A sweet shop owner who had just 97 cent in his business account after paying all his increased bills last week has regretfully decided to close the business for the sake of his mental health.
Ednan Hameed said he had "no shame" in admitting that rising costs and little Government support left himself and his wife in tears when making the decision to shut the family's 'Yummy Creames' shop in Navan, Co Meath on Friday evening.
The colourful and popular sweet shop was opened almost two years ago by the couple with money they had saved in the hope of passing the family business down to their three children.
However, surging prices of traditional sweets such as bonbons and toffee mice, coupled with an almost three-fold rise in his electricity bill has left the 42-year-old admitting defeat.
"I'm a born and bred Irish man and I worked all my life in different jobs. I worked in the rag trade, in the restaurant business, as a Dublin taxi driver, a security job and even in Carroll's Gift Shop in Dublin," he said.
"I had about eight jobs in seven years and my wife Sobia worked as a carer. We really struggled at that time but we managed to save a bit of money and took a short-term let out on this shop in our home town.
"We did this from our hearts, from our pockets and with all our work. That's the way we wanted to do things. We didn't want handouts and we wanted to hand this business down to our children Ayesha (15), Saad (13) and Tayyab (10).
"But rates, VAT, and increased prices finished us, It seems that no-one wants to give you a break.
First would like to Thank everyone for supporting us its been such a beautiful and emotional experience no words can...
Posted by Yummy Creame's on Sunday, February 19, 2023
"I've no shame in saying this because I know that I tried but last week, after 22 months of trading, all I had was 97 cent in my business account after paying all the bills and my suppliers. It was the first time though that I’d ever been late paying the rent.
"My electricity bill was about €400 ero when I was in contract and now it has soared to about €1000. Soft scoop ice-cream was about €12 a packet when we opened, it rose to €15 and when I bought stock last month, it was over €23. But the ice-cream machine broke anyway two weeks ago and we hadn't got the €1200 needed to fix it.
"We pride ourselves on the traditional sweets like bon bons, pear drops and cola cubes but these have jumped from €3.30 a kilo to €7.20 per kilo. Even the chocolate toffee mice 2.5kg tubs have increased in cost from €12.60 to €18.90.
"A break-in at the shop before Christmas, which left us feeling violated, didn't help our mindset either.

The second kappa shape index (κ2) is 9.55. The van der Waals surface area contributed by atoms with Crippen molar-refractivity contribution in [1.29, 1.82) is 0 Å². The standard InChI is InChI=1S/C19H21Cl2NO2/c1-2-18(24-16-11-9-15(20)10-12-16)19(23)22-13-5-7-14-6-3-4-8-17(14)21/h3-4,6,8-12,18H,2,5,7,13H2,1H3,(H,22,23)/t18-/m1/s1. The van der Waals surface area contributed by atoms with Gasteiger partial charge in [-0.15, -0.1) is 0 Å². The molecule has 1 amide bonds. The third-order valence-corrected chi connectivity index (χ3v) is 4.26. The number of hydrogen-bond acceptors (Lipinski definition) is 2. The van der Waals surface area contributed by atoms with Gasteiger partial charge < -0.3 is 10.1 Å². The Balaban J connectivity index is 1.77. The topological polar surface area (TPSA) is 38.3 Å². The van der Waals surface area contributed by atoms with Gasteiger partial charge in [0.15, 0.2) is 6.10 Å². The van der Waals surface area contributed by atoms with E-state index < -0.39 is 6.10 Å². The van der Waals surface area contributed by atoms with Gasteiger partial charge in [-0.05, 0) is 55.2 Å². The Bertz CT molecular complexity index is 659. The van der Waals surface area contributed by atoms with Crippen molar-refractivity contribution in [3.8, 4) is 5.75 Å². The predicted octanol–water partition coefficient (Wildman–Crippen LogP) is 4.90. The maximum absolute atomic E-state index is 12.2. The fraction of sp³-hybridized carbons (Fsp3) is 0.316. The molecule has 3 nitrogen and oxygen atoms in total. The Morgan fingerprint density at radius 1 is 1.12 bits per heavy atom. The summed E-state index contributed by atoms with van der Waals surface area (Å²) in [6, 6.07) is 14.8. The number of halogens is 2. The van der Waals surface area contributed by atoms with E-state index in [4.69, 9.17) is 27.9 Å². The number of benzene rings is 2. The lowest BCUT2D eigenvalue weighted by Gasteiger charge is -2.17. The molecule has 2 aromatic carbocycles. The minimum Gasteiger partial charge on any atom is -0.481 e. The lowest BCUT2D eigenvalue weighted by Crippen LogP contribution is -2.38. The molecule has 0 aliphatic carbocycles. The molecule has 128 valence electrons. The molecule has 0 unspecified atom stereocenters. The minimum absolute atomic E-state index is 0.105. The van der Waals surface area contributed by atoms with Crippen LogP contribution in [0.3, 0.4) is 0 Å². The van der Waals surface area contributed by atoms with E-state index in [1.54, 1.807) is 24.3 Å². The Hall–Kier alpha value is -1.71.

Family businesses under threat
"No one owns a small business anymore. The Government and the tax man own it and I think they don't give a crap about the likes of me or my kids or how I survive to be honest. But what do they want us to do – to go on the dole, which we are trying to avoid. We are trying to avoid any type of social welfare but we don't have much choice now.
"I think the era has gone for the small family business and I am really saddened by this. All I wanted was a break and just like every other parent was to see my children settled in years to come and this was the whole point of us setting up this business.
If you are struggling in business, don't have any shame in walking away. Your mental health and your family and friends are more valuable than any wealth in this world
"People have been so good since learning of the closure. One man even offered me a loan of 20,000 euro but I have lost my heart and when you lose your heart in anything, you should just step away. I've cried and cried but there is nothing more I can do.
"Kids are coming in over the last few days with cards and drawings for us and customers have been crying. The outpouring of love shown to us has been so overwhelming and to be honest, has saved me from the utter despair that I was feeling.
"I was going home each night knowing there was nothing in the bank and unable to look or speak to my wife and kids. It wasn't healthy for my mental health. I did my best and I can't go on. My wife and kids need me and I'm no use to them dead from stress. Now, we will keep on smiling and I will look for a job in order to take care of my wife and kids.
"I pity all small businesses out there. It just seems that the big businesses are getting bigger while the small businesses are disappearing. There was a time when you would say that the small businesses are getting smaller but that's simply no longer true.
"If you are struggling in business, don't have any shame in walking away. Your mental health and your family and friends are more valuable than any wealth in this world."